Edukleta, Our Bicycle Education project in Citykleta

Let's introduce you to Edukleta, our Bicycle Education initiatives for Havana city

yasser and javier giving a bicycle ride to two kids

Havana suffers from a serious mobility problem, which is one of the city’s main urban issues. For starters, due to the car ownership restrictions and sky-high prices, not many Cubans can afford a car. Therefore, Cubans must rely on public transportation and alternative means of getting around the city, which are scarce: public transit (buses, collective taxis) is limited and unreliable, and alternative mobility is almost completely inexistent. As for the cars that do circulate, they are in majoirty extremely old, endangering the roads for pedestrians and causing high level of pollution.  Any significant increase in the use of private cars, taking into account the poor state of the roads, would be entirely unsustainable.

However hopeless the situation may seem, we think there is an easy, sustainable and affordable solution: the bicycle! In Cuba, cycling as a way of moving around the city has a huge potential. The terrain is mostly flat and the weather allows us to pedal year around. Ecological in itself, the bicycle is the sustainable solution that our weak economy and suffering city needs. 

However, there are two major obstacles. First of all, it is not simple for Cubans to obtain a bike. Due to the weak economy and trade restrictions, it is almost impossible to buy a quality bike in Cuba or the pieces to repair it, and prices surpass Cubans’ means. Secondly, bicycle culture in Cuba was gravely affected by the traumatic experience of the “Special Period” (the economic crisis in the 1990s) and its association to bicycles, which were, at the time, the only available mean of transportation. For many Cubans, bicycles bring back this time, equaling poverty, crisis and necessity. This makes them quite unpopular and stigmatized in urban culture.

Our project aims to tackle both these challenges: making the bicycle more popular as well as more accessible for Cubans. By addressing these issues, we hope to re integrate the bicycle in Havana dwellers’ everyday life and in their city’s panorama.

The bicycle in our story

Since 2015, we have been working to increase the awareness around the benefits of cycling, as well as to make bikes more accessible to Cubans. Starting with monthly group rides around Havana, we founded Bicicletear Havana (BLH), a cycling critical mass. Our aim was to build a community of people with shared environmental awareness, as well to promote more sustainable lifestyle choices. BHL has thus begun to generate a young community of urban cyclists, which later developed into a network of small rental businesses (before there was no possibility of renting a bicycle in Havana). The core idea of our activity lies in the use of income from tourism (from bike rentals and tours for tourists) to support the Cuban cycling community with special discounts on bike rental and free technical support, in order to make cycling available to all regardless of their means.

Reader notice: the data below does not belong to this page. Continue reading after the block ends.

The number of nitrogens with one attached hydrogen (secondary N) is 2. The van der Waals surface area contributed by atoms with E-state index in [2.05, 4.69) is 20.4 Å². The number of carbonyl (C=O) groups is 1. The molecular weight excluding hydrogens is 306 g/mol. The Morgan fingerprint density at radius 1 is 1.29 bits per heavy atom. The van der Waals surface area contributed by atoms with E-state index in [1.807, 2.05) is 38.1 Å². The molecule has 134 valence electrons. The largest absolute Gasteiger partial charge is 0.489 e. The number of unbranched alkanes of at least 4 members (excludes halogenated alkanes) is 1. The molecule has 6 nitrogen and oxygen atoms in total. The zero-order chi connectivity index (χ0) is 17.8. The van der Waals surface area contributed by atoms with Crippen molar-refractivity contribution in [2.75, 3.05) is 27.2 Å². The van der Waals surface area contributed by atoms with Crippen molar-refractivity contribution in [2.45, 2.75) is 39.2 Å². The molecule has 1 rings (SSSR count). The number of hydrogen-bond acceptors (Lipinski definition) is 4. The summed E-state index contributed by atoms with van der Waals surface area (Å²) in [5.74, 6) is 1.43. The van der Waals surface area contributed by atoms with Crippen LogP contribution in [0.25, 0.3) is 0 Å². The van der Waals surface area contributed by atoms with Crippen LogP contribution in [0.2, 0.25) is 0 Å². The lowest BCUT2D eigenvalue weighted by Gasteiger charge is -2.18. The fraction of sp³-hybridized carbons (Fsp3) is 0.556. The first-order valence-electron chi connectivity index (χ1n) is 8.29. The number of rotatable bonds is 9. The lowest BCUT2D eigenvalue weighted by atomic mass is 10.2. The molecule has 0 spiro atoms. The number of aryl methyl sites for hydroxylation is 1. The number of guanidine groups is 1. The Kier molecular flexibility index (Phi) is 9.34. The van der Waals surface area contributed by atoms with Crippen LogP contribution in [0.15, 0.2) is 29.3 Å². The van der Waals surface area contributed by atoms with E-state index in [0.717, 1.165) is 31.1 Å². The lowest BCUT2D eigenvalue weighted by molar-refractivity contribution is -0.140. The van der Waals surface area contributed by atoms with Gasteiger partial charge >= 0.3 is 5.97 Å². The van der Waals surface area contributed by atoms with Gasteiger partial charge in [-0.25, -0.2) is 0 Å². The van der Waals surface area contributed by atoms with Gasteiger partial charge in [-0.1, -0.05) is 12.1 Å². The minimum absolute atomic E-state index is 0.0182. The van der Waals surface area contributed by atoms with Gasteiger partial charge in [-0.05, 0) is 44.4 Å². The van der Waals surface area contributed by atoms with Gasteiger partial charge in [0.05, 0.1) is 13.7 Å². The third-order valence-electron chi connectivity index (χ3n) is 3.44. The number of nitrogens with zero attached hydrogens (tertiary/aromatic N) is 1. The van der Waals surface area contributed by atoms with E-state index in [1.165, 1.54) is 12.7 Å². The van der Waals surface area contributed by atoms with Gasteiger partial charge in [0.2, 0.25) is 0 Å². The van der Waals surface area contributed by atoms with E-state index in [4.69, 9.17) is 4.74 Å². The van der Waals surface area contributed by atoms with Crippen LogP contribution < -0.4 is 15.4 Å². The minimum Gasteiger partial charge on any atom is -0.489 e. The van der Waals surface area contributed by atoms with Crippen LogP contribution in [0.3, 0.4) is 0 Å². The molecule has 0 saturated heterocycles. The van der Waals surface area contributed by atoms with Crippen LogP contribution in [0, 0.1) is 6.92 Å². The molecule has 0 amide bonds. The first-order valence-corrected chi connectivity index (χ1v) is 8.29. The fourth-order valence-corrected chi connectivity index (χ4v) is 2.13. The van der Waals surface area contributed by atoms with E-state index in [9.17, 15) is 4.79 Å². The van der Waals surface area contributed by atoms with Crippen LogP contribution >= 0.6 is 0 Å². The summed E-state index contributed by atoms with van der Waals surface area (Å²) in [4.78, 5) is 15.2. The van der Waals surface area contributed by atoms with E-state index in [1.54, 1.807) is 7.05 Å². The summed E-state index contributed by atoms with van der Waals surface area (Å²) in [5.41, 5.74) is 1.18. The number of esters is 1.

Currently, we are Citykleta, a locally owned operator of bike tours based in Havana. Motivated by our love for the bicycle and the desire to show a more genuine Havana, Citykleta was founded by Yasser in January 2017. Citykleta regroups young fun-loving hosts who have come together to share Cuba’s culture and history, entertaining guests with quality sightseeing as well as a genuine experience of local life.

What we want to do with bicycles

This experience and functioning network have set us up to further expand our initiatives and develop more ambitious project and events that would strengthen the community. Normally, we run our activities from one of the local emerging bike-shops, who rent us the bikes we need. This, however, is not financially viable for Citykleta and limits our activities. From now on, we would like to run events from our own bike-shops with our own bicycles. This opens a world of possibility: bicycle picnics with electronic music, night rides, bike-yoga events, bicycle-riding lessons for new riders, bicycle repair workshops…

For this we need:

  • Our own bike shop/ headquarters: opening our own bike headquarters will make us more easy to find, and create a space for us to develop research, to design communication campaigns, to lead cycling lessons and bike repair workshops, and to store a collection of bicycles that will allow us to run our events autonomously.
  • Our own bicycles (10 bicycles for $200/each + 100 transportation): having our own bicycles will help us make our bike events viable and to innovate with new activities like the wanted bike lessons.
  • Our own bicycle-repair material (from $300): we will need to provide our bike shop with bike supplies, material and tools to have a good bike-repair shop for the community.
  • Develop communication and awareness campaigns about good practices in bicycle use, road safety, culture and lifestyle with bike, tips and events on bikes.

Help us out!

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